Oral history workshop

Fig 1: I took this photo on one of the many occasions I saw Class V2 2-6-2 No. 60847 ‘St Peter’s School York A.D. 627’. She was standing at Annesley shed on 23rd March 1964. Sporting a 50A (York North) shedplate, the right hand nameplate is missing. In later years I recall Chris Ward telling me that the engine stood there for about three weeks. Photo Credit: Malcolm Rush. Colourised version

Youthful Days – Part 8

In Youthful Days Part 8, Malcolm Rush continues his memories of Annesley loco shed and recalls his encounter with a Railway Policeman there.

During my spotting years Annesley shed was home to a variety of engines provided to work the Nottingham (Victoria) to London (Marylebone) passenger trains. For a short time in 1962 it was “Britannia” Pacifics Nos. 70014 ‘Iron Duke’, 70015 ‘Apollo’, 70048 ‘The Territorial Army 1908 – 1958’ and 70049 ‘Solway Firth’.

“Royal Scots” then took over, along with a few “Patriots” and “Jubilees”. Annesley was the final loco shed for numerous “Royal Scots” and they were clearly sent there to work their life out. My personal observations total 14 “Royal Scots” seen at Annesley.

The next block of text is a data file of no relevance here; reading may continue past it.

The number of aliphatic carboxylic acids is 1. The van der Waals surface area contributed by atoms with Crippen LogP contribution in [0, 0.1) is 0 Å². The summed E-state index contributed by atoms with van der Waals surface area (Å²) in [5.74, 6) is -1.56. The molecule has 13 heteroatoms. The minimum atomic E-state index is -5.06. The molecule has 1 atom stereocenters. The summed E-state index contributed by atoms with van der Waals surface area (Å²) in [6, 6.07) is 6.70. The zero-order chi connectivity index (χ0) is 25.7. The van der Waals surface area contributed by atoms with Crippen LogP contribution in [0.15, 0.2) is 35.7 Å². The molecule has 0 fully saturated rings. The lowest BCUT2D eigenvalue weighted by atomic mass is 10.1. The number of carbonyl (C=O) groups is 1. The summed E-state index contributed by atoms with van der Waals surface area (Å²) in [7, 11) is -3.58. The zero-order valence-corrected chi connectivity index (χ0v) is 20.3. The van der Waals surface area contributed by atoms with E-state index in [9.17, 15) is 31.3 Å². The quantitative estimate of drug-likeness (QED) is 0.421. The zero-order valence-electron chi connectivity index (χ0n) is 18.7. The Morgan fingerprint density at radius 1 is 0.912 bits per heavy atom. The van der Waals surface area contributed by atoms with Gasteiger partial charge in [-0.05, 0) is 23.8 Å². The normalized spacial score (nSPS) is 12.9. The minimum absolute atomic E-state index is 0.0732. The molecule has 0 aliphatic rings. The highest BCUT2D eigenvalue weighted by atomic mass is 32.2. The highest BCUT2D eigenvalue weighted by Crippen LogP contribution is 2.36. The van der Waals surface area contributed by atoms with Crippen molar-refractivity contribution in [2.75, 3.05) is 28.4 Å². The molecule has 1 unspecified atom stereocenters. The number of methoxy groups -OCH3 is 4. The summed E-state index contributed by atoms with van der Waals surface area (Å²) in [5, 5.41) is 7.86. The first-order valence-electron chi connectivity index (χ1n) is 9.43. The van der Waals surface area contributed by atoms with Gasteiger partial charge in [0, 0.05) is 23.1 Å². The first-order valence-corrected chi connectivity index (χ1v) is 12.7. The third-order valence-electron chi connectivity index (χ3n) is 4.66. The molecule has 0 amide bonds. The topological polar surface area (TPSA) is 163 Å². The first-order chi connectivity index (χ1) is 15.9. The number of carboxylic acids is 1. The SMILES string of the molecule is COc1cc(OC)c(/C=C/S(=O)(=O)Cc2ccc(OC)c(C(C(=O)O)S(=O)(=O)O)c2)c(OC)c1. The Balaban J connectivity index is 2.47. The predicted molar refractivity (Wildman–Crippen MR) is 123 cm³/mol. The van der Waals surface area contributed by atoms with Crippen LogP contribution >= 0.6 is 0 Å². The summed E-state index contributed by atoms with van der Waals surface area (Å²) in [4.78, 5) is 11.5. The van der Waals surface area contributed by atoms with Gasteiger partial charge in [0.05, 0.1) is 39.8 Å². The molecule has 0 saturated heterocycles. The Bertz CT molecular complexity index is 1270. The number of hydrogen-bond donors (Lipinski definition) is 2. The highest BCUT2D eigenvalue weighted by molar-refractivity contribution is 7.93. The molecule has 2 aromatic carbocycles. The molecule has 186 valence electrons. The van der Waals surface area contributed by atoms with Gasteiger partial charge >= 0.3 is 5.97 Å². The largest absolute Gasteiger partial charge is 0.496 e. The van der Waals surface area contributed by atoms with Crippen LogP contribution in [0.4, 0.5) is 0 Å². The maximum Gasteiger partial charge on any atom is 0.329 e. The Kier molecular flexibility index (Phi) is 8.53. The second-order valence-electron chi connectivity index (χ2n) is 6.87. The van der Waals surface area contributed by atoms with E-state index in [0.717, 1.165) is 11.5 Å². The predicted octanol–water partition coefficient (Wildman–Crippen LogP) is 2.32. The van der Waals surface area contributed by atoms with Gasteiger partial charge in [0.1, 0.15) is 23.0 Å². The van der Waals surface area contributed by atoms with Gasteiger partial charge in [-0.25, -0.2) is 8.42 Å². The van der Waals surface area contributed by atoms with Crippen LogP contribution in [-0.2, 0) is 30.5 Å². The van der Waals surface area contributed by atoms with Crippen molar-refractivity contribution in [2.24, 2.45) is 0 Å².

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Fig 2: 1st June 1962 and “Britannia” 4-6-2 No.70014 ‘Iron Duke’ looks in fine fettle. Note the studs under the nameplate where the Golden Arrow was fixed in her Stewarts Lane glory days. June 1962 saw four “Britannia” class locomotives transferred to Annesley. Four months later they had all gone! I actually only saw two of these at Annesley during this time – Nos. 70014 ‘Iron Duke’ and 70015 ‘Apollo’. Photo Credit: David K Dykes.